Tuesday, April 28, 2020

Wheel Invention Essays - Creativity, Invention, Patent Law, Wheel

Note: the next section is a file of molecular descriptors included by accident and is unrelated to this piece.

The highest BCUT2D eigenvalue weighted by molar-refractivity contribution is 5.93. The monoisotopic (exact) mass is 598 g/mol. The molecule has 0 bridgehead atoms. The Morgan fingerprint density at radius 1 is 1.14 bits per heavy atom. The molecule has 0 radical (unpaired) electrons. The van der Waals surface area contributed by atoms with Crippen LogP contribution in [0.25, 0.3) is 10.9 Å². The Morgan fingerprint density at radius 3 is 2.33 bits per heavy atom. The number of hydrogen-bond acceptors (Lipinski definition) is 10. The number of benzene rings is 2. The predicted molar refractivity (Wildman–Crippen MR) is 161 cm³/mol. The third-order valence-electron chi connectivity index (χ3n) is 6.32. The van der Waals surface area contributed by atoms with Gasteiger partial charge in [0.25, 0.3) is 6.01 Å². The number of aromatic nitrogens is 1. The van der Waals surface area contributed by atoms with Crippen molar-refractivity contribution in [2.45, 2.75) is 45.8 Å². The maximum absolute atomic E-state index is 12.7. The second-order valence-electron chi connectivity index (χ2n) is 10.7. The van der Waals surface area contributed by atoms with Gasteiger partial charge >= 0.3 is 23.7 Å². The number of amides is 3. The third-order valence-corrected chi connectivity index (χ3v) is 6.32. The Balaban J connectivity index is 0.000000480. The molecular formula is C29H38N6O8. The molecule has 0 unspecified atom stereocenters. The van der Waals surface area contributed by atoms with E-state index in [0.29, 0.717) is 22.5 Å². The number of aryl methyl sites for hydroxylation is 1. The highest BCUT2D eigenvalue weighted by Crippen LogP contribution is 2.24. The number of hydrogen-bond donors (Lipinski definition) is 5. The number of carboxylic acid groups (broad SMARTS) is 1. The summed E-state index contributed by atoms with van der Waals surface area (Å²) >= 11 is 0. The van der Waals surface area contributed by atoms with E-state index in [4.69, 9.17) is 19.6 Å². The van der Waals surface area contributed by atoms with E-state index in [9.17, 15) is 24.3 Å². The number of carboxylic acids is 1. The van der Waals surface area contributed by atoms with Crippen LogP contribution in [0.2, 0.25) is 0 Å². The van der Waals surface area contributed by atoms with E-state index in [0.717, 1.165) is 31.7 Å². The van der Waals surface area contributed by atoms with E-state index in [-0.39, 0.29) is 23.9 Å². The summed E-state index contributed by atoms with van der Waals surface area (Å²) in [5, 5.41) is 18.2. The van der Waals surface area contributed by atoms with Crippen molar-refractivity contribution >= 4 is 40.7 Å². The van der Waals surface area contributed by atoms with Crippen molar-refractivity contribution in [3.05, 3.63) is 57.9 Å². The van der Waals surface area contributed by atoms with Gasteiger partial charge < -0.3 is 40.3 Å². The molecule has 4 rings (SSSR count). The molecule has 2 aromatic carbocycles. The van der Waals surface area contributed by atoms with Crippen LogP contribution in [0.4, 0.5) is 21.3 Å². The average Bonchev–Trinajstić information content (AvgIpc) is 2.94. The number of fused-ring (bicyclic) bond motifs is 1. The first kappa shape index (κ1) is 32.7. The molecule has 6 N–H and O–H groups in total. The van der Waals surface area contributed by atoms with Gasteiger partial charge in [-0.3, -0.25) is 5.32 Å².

Wheel Invention The invention of the wheel was a miraculous invention, along with the airplane, and the telephone. All the inventions that have ever been created weren't just something that was already drawn out on a piece of paper for the inventors. They had to think. They had to imagine the masterpiece before it was even a physical object. These people weren't just thinkers or inventors. These people "Thought Outside the Box." The writer Sarah Susanka, the author of "The Not So Big House," once said that "The ability to think creatively, responding to needs and wishes, not to preconceived ideas of what something should look like, then the problem will be solved." [SIC] What I think she means by this is if you are going to make something or do something for the people of the world, don't assume or pretend you know what they want. Go out, ask them, figure it out and then when you have completed the finished product it will be successful. Many people who try to invent something are not successful because they are afraid to break the confines of the outline. What I mean by this is that the people are so accustomed to thinking like everybody else, they are afraid to explore the possibilities of their mind. They can't picture something that already isn't there. Often a person will see something that was invented and wonder why they never thought of something so simple. The answer is very uncomplicated... they didn't break the confines of the out line. Normally, when people do a puzzle, they will have to think about the answers, sort of like a maze. If what they first try doesn't work then they have to try another direction to see if something else will work. Those people, even though they don't know it have just thought outside the box. They have decided that rather than quitting, they are going to keep trying, and see if they can find another way to do it. Even though the answer was right in front of them, they still had to think and look for it. One great thinker is Werner Heisenberg. He invented "Matrix mechanics." It was the first version of quantum mechanics. He didn't invent the concepts of matrix algebra; however, focused attention on a set of quantised probability amplitudes. The "matrix" mechanics was further developed in a three-author paper by Heisenberg, Born and Jordan, published in 1926. Heisenberg published The Physical Principles of Quantum Theory in 1928. In 1932 he was awarded the Nobel Prize in physics for this work. Although he was awarded the Nobel for his matrix mechanics, he was much better known for his Uncertainty Principle that he discovered in 1927. Heisenberg was quoted in 1969 as saying the following about the Slovay Conference in Brussels that he attended in 1927 : "To those of us who participated in the development of atomic theory, the five years following the Slovay Conference in Brussels in 1927 looked so wonderful that we often spoke of them as the golden of age of atomic physics. The great obstacles that had occupied all our efforts in the preceding years had been cleared out of the way; the gate to an entirely new field, the quantum mechanics of the atomic shells stood wide open, and fresh fruits seemed ready for the picking." Around the year 1925 Heisenberg was working on a new description of matter. His ruminations led him to assert a new principle that has become a "Hallmark" of quantum theory. This description of matter is now known as matrix mechanics. It is the complete mathematical theory of the behaviour of atoms and their constituents. It is a very difficult field to study, but with the help of Born and Jordan, the study was a success. The matrix mechanics is a part of mathematics known as the quantum mechanics. So the quantum ideas work. They are developed from the concept that matter is wave-like in its behaviour. The quantum mechanics remained mysterious until 1927, when Heisenberg -following conversations with Bohr and Einstein ? discovered the uncertainty principle. Heisenberg's "Uncertainty Principle" said that it is impossible to find out exactly where an object is and how fast it is moving at the same time. If you were to try that process then you would have to stop the object to see where it is at that speed, or at that point in time. This is fine but as soon as you stop it you no longer have to speed